Subsurface investigations collated across the region revealed that the soils vary greatly across and within each of the reclamation zones. Sites proximal to the 1840’s shoreline generally contain shallow (0 – 4 m) fill and TGA deposits. However, collated subsurface investigation data and geomorphic cues show ECBF incised paleo-channels ~ >20 m depth across the reclaimed zones, as shown by the blue regions in Figure 1. In areas such as Britomart (previously Commercial Bay), the stratigraphy is highly layered and has sharp changes in both composition and stiffness relative to depth.

  1. Site Period and Shear Wave Velocity Estimates

HVSR and Vs profile derived site period estimates above the unweathered ECBF provided an estimate of the fundamental period of the soil profile above rock. In general, the longest periods were identified in areas furthest offshore from the 1840’s shoreline and within paleo-channels. In general, the site periods showed a good correlation to the depth to rock contours, as site period increases with increasing depth to rock. Additionally, there were no clear differences in the relationship between site period and depth across the different reclaimed zones using different reclamation materials.

MASW testing showed that the upper TGA deposits have lower Vs than most of the reclaimed materials, and only slightly higher velocities than the hydraulic fill. Given this is the dominant deposit, this seems to have the largest influence on the site period across this region.

  1. Site Subsoil Class

The focus of this study was the use of site period to classify site subsoil class according to NZS1170.5:2004, to delineate between site subsoil class C and D (using a site period of 0.6 seconds above the ECBF). The majority of the reclaimed region is defined as site subsoil class C, with site subsoil class D sites located proximal to paleo-channels in the area containing thickened deposits of alluvial material and in reclaimed areas that extended further out into the harbour. A more extensive site investigation programme is needed to identify potential site subsoil class E sites (with greater than 10 m of material with a Vs <150 m/s) and further assessment to identify areas susceptible to liquefaction.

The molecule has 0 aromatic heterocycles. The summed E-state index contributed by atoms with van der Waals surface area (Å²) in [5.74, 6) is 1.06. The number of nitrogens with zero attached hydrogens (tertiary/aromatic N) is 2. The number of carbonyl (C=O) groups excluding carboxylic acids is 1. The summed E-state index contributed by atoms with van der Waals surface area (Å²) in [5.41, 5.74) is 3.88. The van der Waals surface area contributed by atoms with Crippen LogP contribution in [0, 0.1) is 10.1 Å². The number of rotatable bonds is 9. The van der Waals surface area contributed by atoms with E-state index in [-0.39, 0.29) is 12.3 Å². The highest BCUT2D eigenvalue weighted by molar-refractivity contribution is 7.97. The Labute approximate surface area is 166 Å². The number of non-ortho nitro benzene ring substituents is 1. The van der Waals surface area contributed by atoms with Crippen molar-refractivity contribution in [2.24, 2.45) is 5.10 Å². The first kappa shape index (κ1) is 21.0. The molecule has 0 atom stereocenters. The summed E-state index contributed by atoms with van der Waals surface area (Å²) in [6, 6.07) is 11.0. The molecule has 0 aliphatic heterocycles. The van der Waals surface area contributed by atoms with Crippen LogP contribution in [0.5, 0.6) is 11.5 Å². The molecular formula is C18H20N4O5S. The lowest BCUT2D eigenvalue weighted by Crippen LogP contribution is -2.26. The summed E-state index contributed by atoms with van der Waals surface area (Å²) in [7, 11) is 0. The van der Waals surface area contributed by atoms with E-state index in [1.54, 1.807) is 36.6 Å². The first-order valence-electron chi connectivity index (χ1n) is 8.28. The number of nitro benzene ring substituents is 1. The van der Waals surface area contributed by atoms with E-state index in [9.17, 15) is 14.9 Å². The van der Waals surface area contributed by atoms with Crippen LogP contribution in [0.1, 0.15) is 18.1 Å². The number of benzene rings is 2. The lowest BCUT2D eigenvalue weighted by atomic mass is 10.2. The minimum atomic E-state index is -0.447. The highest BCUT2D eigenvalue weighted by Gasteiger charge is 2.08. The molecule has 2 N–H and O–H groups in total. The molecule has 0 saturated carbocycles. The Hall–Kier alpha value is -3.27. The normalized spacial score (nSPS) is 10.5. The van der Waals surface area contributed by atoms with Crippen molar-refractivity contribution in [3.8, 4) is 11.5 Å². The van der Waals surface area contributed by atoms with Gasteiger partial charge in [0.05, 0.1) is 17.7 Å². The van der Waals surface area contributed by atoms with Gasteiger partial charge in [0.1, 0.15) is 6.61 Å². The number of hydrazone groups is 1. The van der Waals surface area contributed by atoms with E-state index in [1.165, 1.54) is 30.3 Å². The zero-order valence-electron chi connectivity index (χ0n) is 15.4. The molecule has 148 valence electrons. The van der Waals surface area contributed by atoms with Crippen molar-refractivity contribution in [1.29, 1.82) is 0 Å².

CONCLUSIONS
  • Across the highly variable reclaimed deposits in central Auckland site subsoil class C is the most prevalent based on site period, with site subsoil class D sites located proximal to paleo-channels and in reclaimed areas that extended further out into the harbour.
  • Comparisons across all reclaimed zones suggest that the underlying young, unconsolidated TGA deposits have more influence on the site period than the various materials used for reclamations.
  • The HVSR method was shown to be a valuable technique for providing a rapid assessment of the depth to the ECBF deposits in the region.
ACKNOWLEDGEMENTS

Gratitude and thanks go out to the following for their support and aid in field investigations: André Bellvé, David Elliott, Jamie Lai, David Bevan and Shannon Hawkins. For their patience and sharing of expertise: Simon Nelis and Jennifer Eccles. Additionally, thanks to Tonkin and Taylor and OPUS for allowing access to their investigation database and the New Zealand Geotechnical Database

 

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ISSN 0111-6851